The prison pit leap challenge (performed on a stunning set built near Cardington, England with city exteriors from Jodhpur, India) in “Dark Knight Rises” ended up being an odd analogy for Christopher Nolan’s entire Batman trilogy. His effort came so very close to being something for the ages, but ultimately missed the final jump. As such, only “The Dark Knight” seems destined to be remembered as an all-time classic.
Batman Begins (2005)
I enjoyed “Batman Begins,” but it didn’t stick with me like some films. I applauded the effort to try to ground Batman in more of ‘our reality,’ but I didn’t like a few of the design choices, such as the new version of the Bat-mobile. Yes, it made practical sense, but it didn’t strike me as particularly engaging. Also, Batman’s body armor made practical sense, but his hand-to-hand combat scenes always tended to look somewhat stiff.
The Scarecrow was a questionable B-list villain to have as a part of a Batman re-introduction film. However, the use of Ra’s al Ghul as the film’s main mastermind was perfect. Given how Ra’s al Ghul has long been a part of the Batman comic book mythology, it was surprising that the prior Batman films had not used him. Liam Neeson, as always, delivered in that role.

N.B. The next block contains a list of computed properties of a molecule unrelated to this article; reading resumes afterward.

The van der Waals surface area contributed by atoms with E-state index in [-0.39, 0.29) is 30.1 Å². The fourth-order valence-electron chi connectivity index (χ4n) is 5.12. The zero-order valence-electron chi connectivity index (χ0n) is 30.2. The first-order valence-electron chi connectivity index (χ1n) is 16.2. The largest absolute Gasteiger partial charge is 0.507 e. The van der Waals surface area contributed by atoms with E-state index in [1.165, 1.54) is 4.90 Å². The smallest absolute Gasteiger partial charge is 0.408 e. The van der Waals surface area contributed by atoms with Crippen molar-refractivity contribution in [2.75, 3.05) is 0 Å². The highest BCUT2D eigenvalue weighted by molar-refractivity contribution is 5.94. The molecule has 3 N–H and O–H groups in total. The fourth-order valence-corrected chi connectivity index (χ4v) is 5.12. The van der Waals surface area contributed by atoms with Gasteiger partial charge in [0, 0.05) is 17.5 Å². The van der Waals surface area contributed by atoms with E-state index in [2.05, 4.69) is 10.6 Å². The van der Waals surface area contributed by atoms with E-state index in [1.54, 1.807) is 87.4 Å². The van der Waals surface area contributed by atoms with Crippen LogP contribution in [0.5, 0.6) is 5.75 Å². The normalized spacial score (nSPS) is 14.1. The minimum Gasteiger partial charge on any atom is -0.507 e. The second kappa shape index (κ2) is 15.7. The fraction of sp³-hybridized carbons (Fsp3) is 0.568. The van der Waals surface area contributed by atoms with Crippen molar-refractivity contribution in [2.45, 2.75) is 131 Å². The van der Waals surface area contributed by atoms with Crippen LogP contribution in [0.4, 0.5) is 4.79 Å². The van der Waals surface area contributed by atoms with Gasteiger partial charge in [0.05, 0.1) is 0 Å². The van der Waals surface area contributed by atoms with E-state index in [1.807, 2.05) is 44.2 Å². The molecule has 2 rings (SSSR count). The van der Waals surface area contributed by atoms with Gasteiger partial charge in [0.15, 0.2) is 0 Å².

Even if it wasn’t remarkable, “Batman Begins” certainly had moments, with Christian Bale effortlessly coming into the lead role. I never cared for Bale’s gravelly ‘Batman voice,’ but he did a great job as Bruce Wayne. Mr. Bale could play both the expected role of flamboyant playboy and calculating detective well.
The Dark Knight (2008)
As crazy as it might sound, I came into “The Dark Knight” with rather low expectations. Heath Ledger’s version of the Joker seemed like such a radical departure from how I perceived the character. I was more familiar with Jack Nicholson’s take on the joker and did not immediately give Mr. Ledger much of a chance after seeing his work in previews or on-set stills.
Talk about a case where my judgment failed me.
“The Dark Knight” ended up being the best film of 2008 and of the entire early 2000s. It announced the arrival of Christopher Nolan as one of the top filmmakers in the world. And Mr. Ledger completely stole the film. By making the Joker into a guy who was seemingly insane and lacked any clear rules, the character was elevated into a chillingly believable and terrifying villain.